Consider Donald Davidson’s “anomalous monism”. Davidson is commonly read as holding that mental properties depend on, but are not reducible to physical properties. A mental event is an event with a mental property; a physical event is an event with a physical property. This leaves open the possibility of “token identity” without “type identity”: one and the same event could be both mental and physical by virtue of possessing a mental property and a (distinct) physical property. The problem of mental causation arises because we think that events have the effects they have solely in virtue of their physical properties. Mental properties “piggyback” on physical properties, but appear causally inefficacious.

Although this picture is widely attributed to Davidson, it is pretty clearly not what Davidson has in mind. Davidson speaks of descriptions and predicates, not properties. An event is mental, he holds, if it answers to (“satisfies”) a mental description; it is physical if it satisfies a physical predicate. One and the same event, including the event’s causally efficacious constituent properties, could answer to both a mental and a physical description. For Davidson, the mental– physical distinction is classificatory, not metaphysical. Everything in the world could be given a physical description and so counts as physical. Some portions of the world could also be described using mental terms. truthmakers for applications of mental predicates will be fully describable using a physical vocabulary. This is so despite the fact that, owing to very different application conditions, there is no prospect of analyzing mental predicates in physical terms.

A view of this kind treats “mental” and “physical” as classificatory designations, not fundamental metaphysical categories. In this regard it resembles Spinoza’s “neutral monism”. Spinoza (1632–1677) held that there is but a single substance possessing multiple “attributes”, including the mental and the physical. Finite physical or mental entities are modes of these attributes, ways of being mental or physical. Spinoza’s attributes differ from Descartes’s, however, in being attributes of a single substance and in being, at a deeper level, unified. In singling out attributes, we are “abstracting” in Locke’s sense, engaging in “partial consideration” of a substance. Abstraction is a mental act, but what is abstracted is in no way mind-dependent.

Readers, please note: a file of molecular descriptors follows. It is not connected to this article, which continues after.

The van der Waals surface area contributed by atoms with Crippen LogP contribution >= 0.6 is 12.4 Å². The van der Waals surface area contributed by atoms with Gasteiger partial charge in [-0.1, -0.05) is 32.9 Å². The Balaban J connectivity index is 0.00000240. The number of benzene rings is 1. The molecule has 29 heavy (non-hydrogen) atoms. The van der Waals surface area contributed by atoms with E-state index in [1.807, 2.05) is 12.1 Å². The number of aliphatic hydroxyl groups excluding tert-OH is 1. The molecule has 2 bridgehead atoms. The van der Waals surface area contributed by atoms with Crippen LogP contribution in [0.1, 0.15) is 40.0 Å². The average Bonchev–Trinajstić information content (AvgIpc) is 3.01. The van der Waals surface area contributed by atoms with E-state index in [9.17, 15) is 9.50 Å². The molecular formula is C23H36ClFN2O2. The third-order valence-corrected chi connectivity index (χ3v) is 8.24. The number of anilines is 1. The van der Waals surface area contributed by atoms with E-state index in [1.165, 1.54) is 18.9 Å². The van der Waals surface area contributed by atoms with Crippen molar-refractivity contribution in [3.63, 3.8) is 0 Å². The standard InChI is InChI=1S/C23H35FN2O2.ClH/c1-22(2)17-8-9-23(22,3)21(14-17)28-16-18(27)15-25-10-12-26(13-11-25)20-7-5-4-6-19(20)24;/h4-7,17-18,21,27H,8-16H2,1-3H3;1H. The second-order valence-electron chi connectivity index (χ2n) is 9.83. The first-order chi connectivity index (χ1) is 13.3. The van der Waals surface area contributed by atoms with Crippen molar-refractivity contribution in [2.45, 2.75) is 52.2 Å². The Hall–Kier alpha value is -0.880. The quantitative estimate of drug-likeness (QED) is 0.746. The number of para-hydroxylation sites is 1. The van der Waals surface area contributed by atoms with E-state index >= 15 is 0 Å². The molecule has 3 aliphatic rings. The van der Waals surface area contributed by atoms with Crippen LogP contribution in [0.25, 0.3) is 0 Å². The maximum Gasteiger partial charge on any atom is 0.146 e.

These are deep metaphysical waters, but the mind–body problem cries out for a deep solution. Perhaps it is time to abandon the Cartesian presumption that the mental and the physical differ in a fundamental way, along with all the many attempts at reconciliation beholden to the Cartesian presumption. As noted, such attempts have tended to privilege the physical. The mental is seen as reducible to or dependent on the physical in some way. The physical world is regarded as the real world as described by science. For Davidson and Spinoza, the physical is in no regard privileged. We have one world, variously propertied, describable in various ways, with various degrees of specificity. To imagine that dramatic differences in our modes of classification must reflect fundamental metaphysical discontinuities is to mistake features of our representations of the world for features of the world.

Or so Spinoza and Davidson think. Whether a move to monism represents progress or merely one more philosophical byway leading nowhere remains to be seen. Meanwhile, philosophers will continue to till familiar soil in familiar ways in hopes of bringing forth some new solution to the mind–body problem.

All of the ideas we’ve discussed have something to recommend them, but none solve the problem. Nor has the problem been “dis-solved”, exposed as a mere linguistic confusion or otherwise shown to be no problem at all. Every conceivable explanation of the relationship between mind and world seems to have fatal flaws. What a strange situation we find ourselves in!